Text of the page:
The Best Catfish, Bacon, Boudin, and Barbecue, All In One Place
This is what happens when you go to the Southern Foodways Alliance Conference in Oxford, Mississippi, from which I just returned. You hang out with a great bunch of people (some you know, some you don't) you listen to some smart, interesting people talk about Southern food and drink—about placing fried chicken and sausage and barbecue and collard greens in a broader cultural context.
Some of the talks are hilarious (Roy Blount, Jr. reciting his food poems, which are pure poetic genius), others are less exciting, but just about all of them make you hungry. Hungry for what, you might ask? Hungry for all the subjects I would consider majoring in if I enrolled in the Southern Foodways degree-conferring program at the University of Mississippi. I would have to triple-major in barbecue, fried chicken, and sausage biscuits, with a triple-minor in hush puppies, catfish, and boudin, all of which I consumed in ridiculous quantities this weekend.
I arrived Friday right before lunch, perfect timing as I didn't have to pretend to listen to the talks to earn my food (I believe when you come right down to it, that's the quid pro quo at a food conference: You at least pretend to listen, even though you can't get your mind out of the kitchen so that you can eat and drink without guilt). Lunch, served in the grove, where Ole Miss students tailgate on football game days (I'm afraid the Rebels were vanquished by Auburn in an away game), was a typically unbalanced affair: boudin, cupcakes, and Southside Market's absolutely killer smoked beef sausage, which has so much fat in it that it practically spurts when you take a bite. Absolutely dee-licious, and I mean seriously delicious.
There were quite a few talks after lunch, one that I absolutely loved, about collard greens by Gillian Clark, an African-American woman chef-restarateur (Colorado Kitchen in D.C.) who's just written a memoir, Out of the Frying Pan, and Dallas Morning News restaurant critic Bill Addison gave a moving talk about fried chicken that concluded when he said that fried chicken still made him hopeful.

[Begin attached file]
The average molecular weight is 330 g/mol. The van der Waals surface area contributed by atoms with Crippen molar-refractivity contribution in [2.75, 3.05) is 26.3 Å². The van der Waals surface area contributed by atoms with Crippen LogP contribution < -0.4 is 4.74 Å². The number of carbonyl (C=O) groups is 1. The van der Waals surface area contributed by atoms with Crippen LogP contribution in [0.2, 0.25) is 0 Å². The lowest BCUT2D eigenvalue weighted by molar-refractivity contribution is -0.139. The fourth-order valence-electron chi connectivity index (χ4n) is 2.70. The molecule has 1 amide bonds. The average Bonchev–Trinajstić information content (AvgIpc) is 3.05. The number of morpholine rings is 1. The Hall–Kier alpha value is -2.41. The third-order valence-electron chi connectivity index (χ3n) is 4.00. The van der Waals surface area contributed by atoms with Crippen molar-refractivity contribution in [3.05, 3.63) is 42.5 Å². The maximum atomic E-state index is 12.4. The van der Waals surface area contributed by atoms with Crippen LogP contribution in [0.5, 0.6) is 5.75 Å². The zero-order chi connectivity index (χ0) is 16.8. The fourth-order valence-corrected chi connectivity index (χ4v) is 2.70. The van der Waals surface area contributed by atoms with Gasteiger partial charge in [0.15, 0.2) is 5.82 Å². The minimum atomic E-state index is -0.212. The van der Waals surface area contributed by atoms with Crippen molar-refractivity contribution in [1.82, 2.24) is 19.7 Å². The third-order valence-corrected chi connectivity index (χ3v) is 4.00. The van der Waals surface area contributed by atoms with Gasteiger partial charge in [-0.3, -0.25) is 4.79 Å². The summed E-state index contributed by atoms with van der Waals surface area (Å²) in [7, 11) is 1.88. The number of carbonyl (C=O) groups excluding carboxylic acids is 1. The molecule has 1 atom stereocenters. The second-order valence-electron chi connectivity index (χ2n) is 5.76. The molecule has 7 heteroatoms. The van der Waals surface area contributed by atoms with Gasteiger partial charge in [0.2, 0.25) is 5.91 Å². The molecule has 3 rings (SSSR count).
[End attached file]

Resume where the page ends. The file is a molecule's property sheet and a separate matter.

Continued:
Dinner was at the Taylor Grocery( a few miles outside Oxford), which serves up the finest fried catfish, hush puppies, and french fries a person could eat. I don't know why the catfish tastes better there than anywhere else. Yes, it was crisp, greaseless, and perfectly fried, and that certainly helps make it delicious, but that doesn't adequately explain it. It's also the intersection of the food itself and the place we eat it in (and isn't that always the way). Taylor Grocery is an old grocery store with wood floors. Next door is literally a garage with walls made with corrugated steel and wood where drinks and appetizers are served. In fact, the place is so perfect I've decided to only eat fried catfish and hushpuppies there, and I urge all of you to head down to the Taylor Grocery to experience the catfish and hush puppies there first hand.
For breakfast the next morning I went on a sausage biscuit hunt. My friend John T. Edge told me about a place on the edge of Oxford, a convenience store, really, with a parking lot filled with pickup trucks, that serves seriously good sausage and ham biscuits. He warned me that they overcook the sausage, and they do, but it's still a damn fine sausage biscuit. I then tried a sausage biscuit at the Bottletree Bakery (923 Van Buren Avenue, Oxford MS 38655; 662-236-5000) just off the lovely square that frames the town, along with the world's biggest sticky bun (6 inches in diameter, no lie) and a pretty good blackberry muffin. Alas, the sausage biscuit was pretty dry and not at all flaky. I even had a sausage biscuit at the Chevron Station, which is the place drunken Ole Miss students end up after a night of revelry to eat fried chicken on a stick and maybe a leftover sausage biscuit (neither of which is any great shakes delicious-wise).